Paul Mason

The far-left celebrity broadcaster’s vision of the future falls into the same traps as all his fellow Marxists

Overrated
Paul Mason (illustration by Michael Daley)

Alex Salmond, SNP MP and failed independence leader, took Channel 4 News’s economics editor Paul Mason’s new book, Postcapitalism: A Guide to the Future (Allen Lane, £16.99), on his summer holidays. Irvine Welsh, the cult novelist and author of Trainspotting, has written a 5,000-word rave review of the book — “the most important book about our economy and society to be published in my lifetime”.  Penguin brought forward its publication to cash in on Mason’s reporting of this summer’s Greek crisis. The book was among the top 100 sellers on Amazon and many of Mason’s speaking events have sold out. Not bad for a 340-page treatise of revisionist Marxism.

Mason, 55, is an unusual creature for British news programmes, being both identifiably northern and passing for working- class. He joined BBC Two’s Newsnight in 2001, first as business correspondent, eventually becoming economics editor in 2008. In 2013 he moved to Channel 4 News, which, for all its claims of impartiality, is clearly the most left-wing British news programme, dominated as it is by its presenter Jon Snow.  This move was partly so that he would be less constrained in expressing his opinions in other outlets — most notably the Guardian — than he was at the BBC.

His appointment is also unusual in that one would not expect a Marxist — albeit latterly a nuanced one — to be appointed as an economics or business reporter by an impartial public service broadcaster. Mason’s economic views are as far from the mainstream in that world as an avowed climate change sceptic would be in the world of mainstream climatology. It is impossible to imagine such a person being appointed by any broadcaster as a science reporter.

Mason wrote in the Guardian that to understand Syriza, the far-left coalition that brought Greece to the brink of exiting the euro before its leadership caved in to the EU’s demands, one must understand that “it is primarily Red . . . Its most influential activists are aged 50 and above: people who have read all three volumes of Karl Marx’s Capital, plus the Grundrisse, Theories of Surplus Value and Friedrich Engels’ Anti-Dühring.” 

The same can be said of Mason himself.  In a recent interview in the Independent he  admitted: “In my youth I was a revolutionary, I was a hardline Marxist . . . I was a raging Leftie.” Mason was a member of the Trotskyist groupuscule Workers Power, the British section of the League for the Fifth International. He states that today he is “quite happy to call myself a Marxist at the level of method because historical materialism as a method is a great tool for understanding history”, but that his views have become more complex than orthodox Marxism.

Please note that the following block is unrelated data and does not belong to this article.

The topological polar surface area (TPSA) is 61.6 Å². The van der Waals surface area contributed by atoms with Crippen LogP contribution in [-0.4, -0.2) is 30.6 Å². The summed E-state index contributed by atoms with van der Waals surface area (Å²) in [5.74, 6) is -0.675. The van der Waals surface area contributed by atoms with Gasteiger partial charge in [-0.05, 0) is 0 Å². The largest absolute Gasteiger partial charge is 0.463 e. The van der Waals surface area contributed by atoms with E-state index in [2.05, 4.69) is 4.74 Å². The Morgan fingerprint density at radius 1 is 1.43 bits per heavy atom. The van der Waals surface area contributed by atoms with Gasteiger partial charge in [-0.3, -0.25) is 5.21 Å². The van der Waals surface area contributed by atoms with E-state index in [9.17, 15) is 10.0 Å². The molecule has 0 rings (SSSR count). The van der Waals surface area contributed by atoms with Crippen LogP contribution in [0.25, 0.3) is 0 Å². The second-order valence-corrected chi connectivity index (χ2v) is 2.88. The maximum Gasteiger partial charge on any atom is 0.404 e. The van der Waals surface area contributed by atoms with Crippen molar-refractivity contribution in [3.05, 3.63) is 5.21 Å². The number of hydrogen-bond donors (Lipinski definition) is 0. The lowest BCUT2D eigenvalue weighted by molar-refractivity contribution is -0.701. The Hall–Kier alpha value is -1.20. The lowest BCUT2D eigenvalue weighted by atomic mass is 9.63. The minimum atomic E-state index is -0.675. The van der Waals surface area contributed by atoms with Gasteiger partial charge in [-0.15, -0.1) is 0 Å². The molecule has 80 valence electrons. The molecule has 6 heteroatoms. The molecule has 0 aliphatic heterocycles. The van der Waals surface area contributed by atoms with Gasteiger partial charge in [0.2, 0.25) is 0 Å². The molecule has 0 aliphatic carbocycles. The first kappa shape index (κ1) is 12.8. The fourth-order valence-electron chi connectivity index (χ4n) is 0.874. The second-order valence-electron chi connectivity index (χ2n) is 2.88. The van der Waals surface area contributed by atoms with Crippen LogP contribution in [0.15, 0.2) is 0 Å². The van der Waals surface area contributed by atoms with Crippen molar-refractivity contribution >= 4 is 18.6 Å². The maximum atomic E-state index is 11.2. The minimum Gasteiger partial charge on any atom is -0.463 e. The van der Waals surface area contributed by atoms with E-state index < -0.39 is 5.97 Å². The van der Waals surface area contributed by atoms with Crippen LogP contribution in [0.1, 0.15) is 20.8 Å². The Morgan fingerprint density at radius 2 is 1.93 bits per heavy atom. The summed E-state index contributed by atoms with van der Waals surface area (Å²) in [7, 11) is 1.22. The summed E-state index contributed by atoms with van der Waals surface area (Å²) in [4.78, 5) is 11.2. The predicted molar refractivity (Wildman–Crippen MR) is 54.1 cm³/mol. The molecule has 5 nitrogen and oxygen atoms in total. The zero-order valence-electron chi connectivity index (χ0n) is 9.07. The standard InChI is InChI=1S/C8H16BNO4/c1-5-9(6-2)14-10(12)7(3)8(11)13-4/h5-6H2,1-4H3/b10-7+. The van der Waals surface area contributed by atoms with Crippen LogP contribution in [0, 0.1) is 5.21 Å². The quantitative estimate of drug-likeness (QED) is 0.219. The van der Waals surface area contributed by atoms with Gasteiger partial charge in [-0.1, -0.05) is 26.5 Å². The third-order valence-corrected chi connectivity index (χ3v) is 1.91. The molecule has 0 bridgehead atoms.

He added: “I went into journalism at the age of 30, confident that because I could write polemical propaganda leaflets, news wouldn’t be a problem.” Some might say that this is precisely the problem with Mason’s reporting; he remains a cheerleader and propagandist at heart. He can be a very good, if very partial and engaged, journalist. His reporting on the Greek crisis has offered greater insight into the thinking of Syriza — perhaps because he agrees with so much of it — than could be found almost anywhere else. He is now making a crowd-funded documentary, Greece: Dreams Take Revenge, about Syriza and “how a radical government takes on the world”.

But too often clear reporting is replaced by wishful thinking, such as the relish with which he reported on the financial crisis of 2008 and the subsequent upheavals,  or his 2012 book, Why It’s Kicking Off Everywhere: The New Global Revolutions. Its 2013 update is titled Why It’s Still Kicking Off Everywhere. Presumably it will still be kicking off when the final whistle goes.

With Postcapitalism Mason has upgraded his publishers — from the niche, left-wing  Verso to Penguin — and gives his explanation as to why the much-heralded crisis of capitalism is finally upon us. In Mason’s view, “Capitalism is a complex, adaptive system which has reached the limits of its capacity to adapt.” He is a big fan of Nikolai Kondratieff, a Russian revisionist Marxist economist who was executed by Stalin. Kondratieff spent his time in the gulag working on his theory of long-run economic cycles or waves, lasting 50-60 years. In Mason’s view the fourth wave of capitalism came to an end with the 2008 financial crisis — and we have now entered the fifth and final wave. 

As many have argued before him, workers are being impoverished and the system cannot hold. What is new in Mason’s eyes is that technology means co-operation on an unprecedented level is now possible. He sees Wikipedia — which is provided free and makes no profit thanks to its 27,000 volunteers, who are gainfully employed elsewhere, thanks to capitalism — as the model for the “sharing economy” he envisages.

He believes that this time it will all be different. But as the historian of economic thought, the late Mark Blaug, put it, “What a wonderful story is the history of Marxism, refuted again and again, and revised again and again — not by its enemies but by its friends.”